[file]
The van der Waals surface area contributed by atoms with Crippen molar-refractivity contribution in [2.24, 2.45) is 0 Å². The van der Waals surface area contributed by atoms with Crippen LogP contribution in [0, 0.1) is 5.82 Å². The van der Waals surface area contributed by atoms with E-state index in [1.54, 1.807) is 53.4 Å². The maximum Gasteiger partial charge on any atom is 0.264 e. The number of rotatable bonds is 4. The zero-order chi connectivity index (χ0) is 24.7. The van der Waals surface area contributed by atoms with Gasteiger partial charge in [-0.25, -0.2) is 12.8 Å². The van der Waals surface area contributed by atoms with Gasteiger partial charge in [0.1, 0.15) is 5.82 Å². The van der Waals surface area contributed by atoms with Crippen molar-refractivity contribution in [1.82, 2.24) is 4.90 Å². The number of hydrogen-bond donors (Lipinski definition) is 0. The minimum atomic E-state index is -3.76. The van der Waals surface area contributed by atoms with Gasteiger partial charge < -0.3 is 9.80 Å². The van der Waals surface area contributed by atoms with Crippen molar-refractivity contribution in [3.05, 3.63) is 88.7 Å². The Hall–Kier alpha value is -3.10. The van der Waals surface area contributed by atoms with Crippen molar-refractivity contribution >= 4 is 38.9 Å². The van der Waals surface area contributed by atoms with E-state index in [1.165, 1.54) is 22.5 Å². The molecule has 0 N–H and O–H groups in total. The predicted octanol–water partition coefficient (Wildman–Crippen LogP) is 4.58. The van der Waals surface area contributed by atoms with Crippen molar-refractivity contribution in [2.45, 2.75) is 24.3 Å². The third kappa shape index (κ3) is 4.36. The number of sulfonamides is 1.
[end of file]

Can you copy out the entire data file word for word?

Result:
The van der Waals surface area contributed by atoms with Crippen molar-refractivity contribution in [2.24, 2.45) is 0 Å². The van der Waals surface area contributed by atoms with Crippen LogP contribution in [0, 0.1) is 5.82 Å². The van der Waals surface area contributed by atoms with E-state index in [1.54, 1.807) is 53.4 Å². The maximum Gasteiger partial charge on any atom is 0.264 e. The number of rotatable bonds is 4. The zero-order chi connectivity index (χ0) is 24.7. The van der Waals surface area contributed by atoms with Gasteiger partial charge in [-0.25, -0.2) is 12.8 Å². The van der Waals surface area contributed by atoms with Gasteiger partial charge in [0.1, 0.15) is 5.82 Å². The van der Waals surface area contributed by atoms with Crippen molar-refractivity contribution in [1.82, 2.24) is 4.90 Å². The number of hydrogen-bond donors (Lipinski definition) is 0. The minimum atomic E-state index is -3.76. The van der Waals surface area contributed by atoms with Gasteiger partial charge < -0.3 is 9.80 Å². The van der Waals surface area contributed by atoms with Crippen molar-refractivity contribution in [3.05, 3.63) is 88.7 Å². The Hall–Kier alpha value is -3.10. The van der Waals surface area contributed by atoms with Crippen molar-refractivity contribution >= 4 is 38.9 Å². The van der Waals surface area contributed by atoms with E-state index in [1.165, 1.54) is 22.5 Å². The molecule has 0 N–H and O–H groups in total. The predicted octanol–water partition coefficient (Wildman–Crippen LogP) is 4.58. The van der Waals surface area contributed by atoms with Crippen molar-refractivity contribution in [2.45, 2.75) is 24.3 Å². The third kappa shape index (κ3) is 4.36. The number of sulfonamides is 1.